Sunday, October 3, 2004
- Thursday, October 7, 2004, 7:30 p.m.
- Lied Center, 1600 Stewart Drive, KU campus, Lawrence
- All ages / $11.50 - $28
Legendary dancer Martha Graham said, "Dance is the language of the soul."
Well in flamenco, soul is the language of the dance.
With fast-paced rhythms, hand-clapping and foot-stamping, members of the Spanish dance company Flamenco Vivo/Carlota Santana will attempt to communicate their passion for the 200-year-old art form Thursday at the Lied Center.
The goal of the dancers is to perform with "duende," the Spanish word for the soul and passion of flamenco, says Joan Stone, a Kansas University dance instructor.
"Duende is what draws people to flamenco," she says. "When it is achieved, it goes right to your center."
Flamenco's use of intricate rhythm and improvisation and its origin in poor communities makes it comparable to a familiar American art form.
"It's a bit like jazz," Stone says. "And like jazz, it's difficult because you have to learn the complicated rhythms well enough that you can play with it."
KU dance students and other community dancers will have a chance to receive instruction in the complex dance form. While in Lawrence for their Lied Center concert, Flamenco Vivo company members will teach master classes and workshops on the art and history of flamenco.
Roberto Lorca and Carlota Santana founded Flamenco Vivo/Carlota Santana in 1983 as the Spanish Dance Arts Company. Their mission was to blur the boundaries between cultures using the universal spirit of flamenco. That mission continues today through community outreach, arts-in-education programs and performances for diverse audiences.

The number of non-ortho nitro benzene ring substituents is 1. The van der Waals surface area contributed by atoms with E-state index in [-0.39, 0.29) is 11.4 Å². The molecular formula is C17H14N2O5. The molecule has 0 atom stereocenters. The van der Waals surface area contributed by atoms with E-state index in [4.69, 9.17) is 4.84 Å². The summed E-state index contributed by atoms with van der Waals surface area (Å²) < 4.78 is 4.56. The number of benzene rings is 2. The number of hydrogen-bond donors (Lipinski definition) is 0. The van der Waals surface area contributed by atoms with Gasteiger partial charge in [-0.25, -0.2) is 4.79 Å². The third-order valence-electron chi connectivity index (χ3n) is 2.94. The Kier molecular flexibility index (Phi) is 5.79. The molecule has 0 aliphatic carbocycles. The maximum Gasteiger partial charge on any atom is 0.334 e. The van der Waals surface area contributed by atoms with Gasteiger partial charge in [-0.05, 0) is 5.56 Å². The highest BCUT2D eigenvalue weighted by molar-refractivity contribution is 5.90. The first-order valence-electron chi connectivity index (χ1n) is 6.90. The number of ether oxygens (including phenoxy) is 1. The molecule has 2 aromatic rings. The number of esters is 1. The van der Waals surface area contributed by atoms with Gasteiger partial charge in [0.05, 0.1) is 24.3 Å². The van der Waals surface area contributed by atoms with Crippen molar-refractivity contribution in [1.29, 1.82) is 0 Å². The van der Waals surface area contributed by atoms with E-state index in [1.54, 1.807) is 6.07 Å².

The company tours throughout the United States with six to 12 dancers and musicians, presenting flamenco with Spanish, Arabic, Judaic and Gypsy influences. The company uses flamenco to tell "dance stories" that deal with universal themes such as pride, sorrow, love and death.
Friday's performance will include "Suite EspaÃ±ol," a Spanish classical dance choreographed to classical music and making use of castanets (small percussion instruments); "Zapateado," composed mostly of "taconeo" (intricate and rhythmic footwork); "Seguiriya," one of the oldest flamenco forms, in which the serious, tragic sound of the music allows the dancer to express sorrowful feelings; and "Martinete," which uses the rhythm that comes from the sounds of blacksmiths' hammers.
"Bailes de Ida y Vuelta" will show the transition of flamenco from the elegant and poised dance of the early 1900s to today's bold and energetic Latino-influenced style that combines percussive flamenco rhythms with salsa movements.
The dances performed are Colombianas, a tribute to the Colombian Andean culture; Milonga and Vidalita, displaying Argentinean tango influences; the Cuban Guajiras and modern Latino-Caribbean Salsa. The work is choreographed by Antonio Hidalgo.